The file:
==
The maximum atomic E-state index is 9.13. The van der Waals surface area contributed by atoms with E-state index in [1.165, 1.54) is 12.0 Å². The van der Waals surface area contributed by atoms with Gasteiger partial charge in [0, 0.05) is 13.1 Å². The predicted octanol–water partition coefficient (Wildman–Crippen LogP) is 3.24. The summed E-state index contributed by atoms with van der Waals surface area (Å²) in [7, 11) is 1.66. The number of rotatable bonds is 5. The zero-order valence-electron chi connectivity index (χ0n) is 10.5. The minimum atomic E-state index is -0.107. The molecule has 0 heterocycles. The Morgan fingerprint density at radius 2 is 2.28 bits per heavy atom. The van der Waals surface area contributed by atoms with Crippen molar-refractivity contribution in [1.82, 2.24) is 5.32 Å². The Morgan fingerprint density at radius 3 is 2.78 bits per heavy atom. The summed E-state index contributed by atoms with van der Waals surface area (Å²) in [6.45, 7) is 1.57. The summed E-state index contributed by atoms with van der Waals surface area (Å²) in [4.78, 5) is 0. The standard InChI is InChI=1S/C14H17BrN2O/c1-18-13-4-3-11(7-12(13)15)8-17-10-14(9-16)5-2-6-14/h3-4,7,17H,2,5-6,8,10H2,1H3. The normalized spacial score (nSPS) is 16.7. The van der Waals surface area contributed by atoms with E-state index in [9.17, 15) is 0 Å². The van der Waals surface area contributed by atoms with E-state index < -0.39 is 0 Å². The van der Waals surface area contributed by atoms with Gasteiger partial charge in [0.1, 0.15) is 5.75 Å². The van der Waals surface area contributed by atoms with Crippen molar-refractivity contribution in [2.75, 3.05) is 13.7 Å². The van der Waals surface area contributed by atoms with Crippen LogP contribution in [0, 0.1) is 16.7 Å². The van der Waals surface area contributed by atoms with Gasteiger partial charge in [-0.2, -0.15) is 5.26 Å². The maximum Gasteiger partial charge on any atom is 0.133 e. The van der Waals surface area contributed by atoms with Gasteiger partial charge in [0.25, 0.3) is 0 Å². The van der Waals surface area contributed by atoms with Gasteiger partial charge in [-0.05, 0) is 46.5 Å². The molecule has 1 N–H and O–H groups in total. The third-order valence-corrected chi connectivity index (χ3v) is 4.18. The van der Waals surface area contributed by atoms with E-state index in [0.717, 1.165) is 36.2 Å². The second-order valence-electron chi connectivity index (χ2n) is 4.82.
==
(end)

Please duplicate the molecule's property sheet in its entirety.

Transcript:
The maximum atomic E-state index is 9.13. The van der Waals surface area contributed by atoms with E-state index in [1.165, 1.54) is 12.0 Å². The van der Waals surface area contributed by atoms with Gasteiger partial charge in [0, 0.05) is 13.1 Å². The predicted octanol–water partition coefficient (Wildman–Crippen LogP) is 3.24. The summed E-state index contributed by atoms with van der Waals surface area (Å²) in [7, 11) is 1.66. The number of rotatable bonds is 5. The zero-order valence-electron chi connectivity index (χ0n) is 10.5. The minimum atomic E-state index is -0.107. The molecule has 0 heterocycles. The Morgan fingerprint density at radius 2 is 2.28 bits per heavy atom. The van der Waals surface area contributed by atoms with Crippen molar-refractivity contribution in [1.82, 2.24) is 5.32 Å². The Morgan fingerprint density at radius 3 is 2.78 bits per heavy atom. The summed E-state index contributed by atoms with van der Waals surface area (Å²) in [6.45, 7) is 1.57. The summed E-state index contributed by atoms with van der Waals surface area (Å²) in [4.78, 5) is 0. The standard InChI is InChI=1S/C14H17BrN2O/c1-18-13-4-3-11(7-12(13)15)8-17-10-14(9-16)5-2-6-14/h3-4,7,17H,2,5-6,8,10H2,1H3. The normalized spacial score (nSPS) is 16.7. The van der Waals surface area contributed by atoms with E-state index in [9.17, 15) is 0 Å². The van der Waals surface area contributed by atoms with E-state index < -0.39 is 0 Å². The van der Waals surface area contributed by atoms with Gasteiger partial charge in [0.1, 0.15) is 5.75 Å². The van der Waals surface area contributed by atoms with Crippen molar-refractivity contribution in [2.75, 3.05) is 13.7 Å². The van der Waals surface area contributed by atoms with Crippen LogP contribution in [0, 0.1) is 16.7 Å². The van der Waals surface area contributed by atoms with Gasteiger partial charge in [-0.2, -0.15) is 5.26 Å². The maximum Gasteiger partial charge on any atom is 0.133 e. The van der Waals surface area contributed by atoms with Gasteiger partial charge in [0.25, 0.3) is 0 Å². The van der Waals surface area contributed by atoms with Gasteiger partial charge in [-0.05, 0) is 46.5 Å². The molecule has 1 N–H and O–H groups in total. The third-order valence-corrected chi connectivity index (χ3v) is 4.18. The van der Waals surface area contributed by atoms with E-state index in [0.717, 1.165) is 36.2 Å². The second-order valence-electron chi connectivity index (χ2n) is 4.82.